An SDI video signal displayed on a monitor shows the half lines at top and bottom of
the picture. Is there more? If so, where is it being lost?

Rod.

  #265  
Old August 29th 05, 09:42 PM
Peter Duncanson
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On Sun, 28 Aug 2005 20:32:37 +0100, Mark Carver
wrote:

(as stated elsewhere in this thread).


Oops! I had looked upthread but had not seen the mention.
--
Peter Duncanson
UK
  #266  
Old August 30th 05, 04:33 AM
Sal M. Onella
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"André Coutanche" wrote in message
...
Sal M. Onella wrote:

BTW, where does SECAM figure in this? Maxim didn't address it
in their table.


*****

Not sure about the detailed technicalities, but AIUI, SECAM is just a
different way of encoding the colour information and, given that it
was designed for use on the European standard of 625/50, is little
different in practice from PAL.

It was, in case you don't know, a French system, developed at the same
time as the German-developed PAL. NTSC, being the first kid on the
block, was seen to be improvable for when Europe moved to colour
(though suggestions that SECAM stood for Système Electronique Contre
les AMéricains may be overstated). At the time, de Gaulle's friendly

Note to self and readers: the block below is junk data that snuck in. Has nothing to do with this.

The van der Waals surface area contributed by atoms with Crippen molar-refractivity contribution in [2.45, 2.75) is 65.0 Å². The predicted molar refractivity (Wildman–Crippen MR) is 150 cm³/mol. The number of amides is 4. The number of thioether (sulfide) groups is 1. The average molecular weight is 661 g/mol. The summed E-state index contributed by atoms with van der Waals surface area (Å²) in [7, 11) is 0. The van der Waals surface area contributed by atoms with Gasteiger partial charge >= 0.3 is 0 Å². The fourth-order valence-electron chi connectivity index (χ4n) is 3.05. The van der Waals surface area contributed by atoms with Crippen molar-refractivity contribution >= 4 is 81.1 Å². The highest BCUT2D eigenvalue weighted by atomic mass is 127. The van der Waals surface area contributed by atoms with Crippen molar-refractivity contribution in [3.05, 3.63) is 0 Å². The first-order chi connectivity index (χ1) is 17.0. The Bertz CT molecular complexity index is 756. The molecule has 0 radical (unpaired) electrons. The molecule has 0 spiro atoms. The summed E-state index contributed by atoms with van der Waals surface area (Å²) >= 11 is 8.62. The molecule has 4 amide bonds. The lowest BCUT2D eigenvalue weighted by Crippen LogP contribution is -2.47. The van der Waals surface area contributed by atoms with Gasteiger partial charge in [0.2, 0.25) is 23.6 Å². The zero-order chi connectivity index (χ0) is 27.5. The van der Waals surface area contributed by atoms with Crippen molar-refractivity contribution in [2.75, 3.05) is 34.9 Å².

relations with the Soviet Union led to SECAM being adopted by the USSR
and the satellite countries of Eastern Europe. Since then, the
political support has disappeared and the market has done what markets
do and all televisions in France are now dual-standard - PAL and
SECAM.

André Coutanche


Thanks, André. I knew it was French and I I knew the color system was
somehow
different. If it's a 625/50 system, then it would have sharpness and detail
comparable to PAL, which is what I didn't know.


  #267  
Old September 1st 05, 01:32 AM
Gary
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Telephone calls may be recorded for quality assurance and security purposes.
"Adrian" wrote in message
...
Sal M. Onella wrote:
"Charlie Pearce" wrote
in message news

I think what Mr. Onella meant by "We are getting more of an upgrade
with HDTV" was that 480 - 720 or 1080 is a bigger improvement than
576 - 720 or 1080....

Charlie



Yes, that is correct. Our NTSC is pretty much a "low-end" item.
NTSC was OK when it was the only game in town, but the image
is so outclassed by HDTV! Not sure if lifelong PAL users feel
the same sense of improvement.

Incidentally, the Maxim Company website has an instructive table at
http://www.maxim-ic.com/appnotes.cfm/appnote_number/750 . It is
"Performance Requirements for Various Video Standards." (I found
it while looking for Kell Factor, which I found well-explained on this
and other pages.)

BTW, where does SECAM figure in this? Maxim didn't address it
in their table.

"Sal"


As far as the picture goes SECAM is equal to PAL


A Secam picture is better than PAL. SECAM is a colour TV system that is
optimised for colour reception. PAL is a colour system that is Black & White
compatable. The system is optimised for its B&W performance. The french
SECAM when displayed on a B&W tv has faults to the picture that are not
presant in PAL on a black and white TV. ( this is not the same as a colour
tv set to black and white) Secam is a bitch to mix and as a consquence